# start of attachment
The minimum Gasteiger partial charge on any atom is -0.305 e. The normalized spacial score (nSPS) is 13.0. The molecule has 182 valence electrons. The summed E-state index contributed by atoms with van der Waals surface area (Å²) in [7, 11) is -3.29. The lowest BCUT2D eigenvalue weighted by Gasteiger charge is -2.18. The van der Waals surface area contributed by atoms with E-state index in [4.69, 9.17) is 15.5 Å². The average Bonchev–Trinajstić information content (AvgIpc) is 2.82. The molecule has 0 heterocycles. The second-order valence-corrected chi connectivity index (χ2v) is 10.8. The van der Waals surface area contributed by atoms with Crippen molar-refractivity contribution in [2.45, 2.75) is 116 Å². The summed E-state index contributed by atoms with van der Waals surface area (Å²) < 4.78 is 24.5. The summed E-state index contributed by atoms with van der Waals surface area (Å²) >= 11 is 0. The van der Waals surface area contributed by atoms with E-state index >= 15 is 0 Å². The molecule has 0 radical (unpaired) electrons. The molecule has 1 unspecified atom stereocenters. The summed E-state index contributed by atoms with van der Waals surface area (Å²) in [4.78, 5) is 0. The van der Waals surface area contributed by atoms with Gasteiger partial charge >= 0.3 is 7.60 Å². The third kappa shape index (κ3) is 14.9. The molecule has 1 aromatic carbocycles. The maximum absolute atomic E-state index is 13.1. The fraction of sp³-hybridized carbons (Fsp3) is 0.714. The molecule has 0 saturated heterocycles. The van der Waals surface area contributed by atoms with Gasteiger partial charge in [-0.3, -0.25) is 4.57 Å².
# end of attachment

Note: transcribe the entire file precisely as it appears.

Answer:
The minimum Gasteiger partial charge on any atom is -0.305 e. The normalized spacial score (nSPS) is 13.0. The molecule has 182 valence electrons. The summed E-state index contributed by atoms with van der Waals surface area (Å²) in [7, 11) is -3.29. The lowest BCUT2D eigenvalue weighted by Gasteiger charge is -2.18. The van der Waals surface area contributed by atoms with E-state index in [4.69, 9.17) is 15.5 Å². The average Bonchev–Trinajstić information content (AvgIpc) is 2.82. The molecule has 0 heterocycles. The second-order valence-corrected chi connectivity index (χ2v) is 10.8. The van der Waals surface area contributed by atoms with Crippen molar-refractivity contribution in [2.45, 2.75) is 116 Å². The summed E-state index contributed by atoms with van der Waals surface area (Å²) < 4.78 is 24.5. The summed E-state index contributed by atoms with van der Waals surface area (Å²) >= 11 is 0. The van der Waals surface area contributed by atoms with E-state index >= 15 is 0 Å². The molecule has 0 radical (unpaired) electrons. The molecule has 1 unspecified atom stereocenters. The summed E-state index contributed by atoms with van der Waals surface area (Å²) in [4.78, 5) is 0. The van der Waals surface area contributed by atoms with Gasteiger partial charge >= 0.3 is 7.60 Å². The third kappa shape index (κ3) is 14.9. The molecule has 1 aromatic carbocycles. The maximum absolute atomic E-state index is 13.1. The fraction of sp³-hybridized carbons (Fsp3) is 0.714. The molecule has 0 saturated heterocycles. The van der Waals surface area contributed by atoms with Gasteiger partial charge in [-0.3, -0.25) is 4.57 Å².